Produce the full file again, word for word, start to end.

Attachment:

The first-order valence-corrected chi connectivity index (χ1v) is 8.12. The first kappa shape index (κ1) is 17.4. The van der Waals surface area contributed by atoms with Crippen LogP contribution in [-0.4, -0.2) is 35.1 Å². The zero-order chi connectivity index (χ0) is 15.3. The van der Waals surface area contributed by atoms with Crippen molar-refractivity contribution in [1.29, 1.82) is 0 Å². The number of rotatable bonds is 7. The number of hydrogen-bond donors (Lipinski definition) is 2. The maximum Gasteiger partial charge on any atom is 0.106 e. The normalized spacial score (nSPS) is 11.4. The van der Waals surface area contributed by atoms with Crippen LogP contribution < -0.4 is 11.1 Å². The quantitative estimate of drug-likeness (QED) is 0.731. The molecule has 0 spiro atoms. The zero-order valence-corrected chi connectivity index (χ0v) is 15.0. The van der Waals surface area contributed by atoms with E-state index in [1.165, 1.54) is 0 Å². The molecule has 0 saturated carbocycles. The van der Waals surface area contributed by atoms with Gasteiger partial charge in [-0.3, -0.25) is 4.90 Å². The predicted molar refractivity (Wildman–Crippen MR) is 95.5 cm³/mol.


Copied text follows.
The first-order valence-corrected chi connectivity index (χ1v) is 8.12. The first kappa shape index (κ1) is 17.4. The van der Waals surface area contributed by atoms with Crippen LogP contribution in [-0.4, -0.2) is 35.1 Å². The zero-order chi connectivity index (χ0) is 15.3. The van der Waals surface area contributed by atoms with Crippen molar-refractivity contribution in [1.29, 1.82) is 0 Å². The number of rotatable bonds is 7. The number of hydrogen-bond donors (Lipinski definition) is 2. The maximum Gasteiger partial charge on any atom is 0.106 e. The normalized spacial score (nSPS) is 11.4. The van der Waals surface area contributed by atoms with Crippen LogP contribution < -0.4 is 11.1 Å². The quantitative estimate of drug-likeness (QED) is 0.731. The molecule has 0 spiro atoms. The zero-order valence-corrected chi connectivity index (χ0v) is 15.0. The van der Waals surface area contributed by atoms with E-state index in [1.165, 1.54) is 0 Å². The molecule has 0 saturated carbocycles. The van der Waals surface area contributed by atoms with Gasteiger partial charge in [-0.3, -0.25) is 4.90 Å². The predicted molar refractivity (Wildman–Crippen MR) is 95.5 cm³/mol.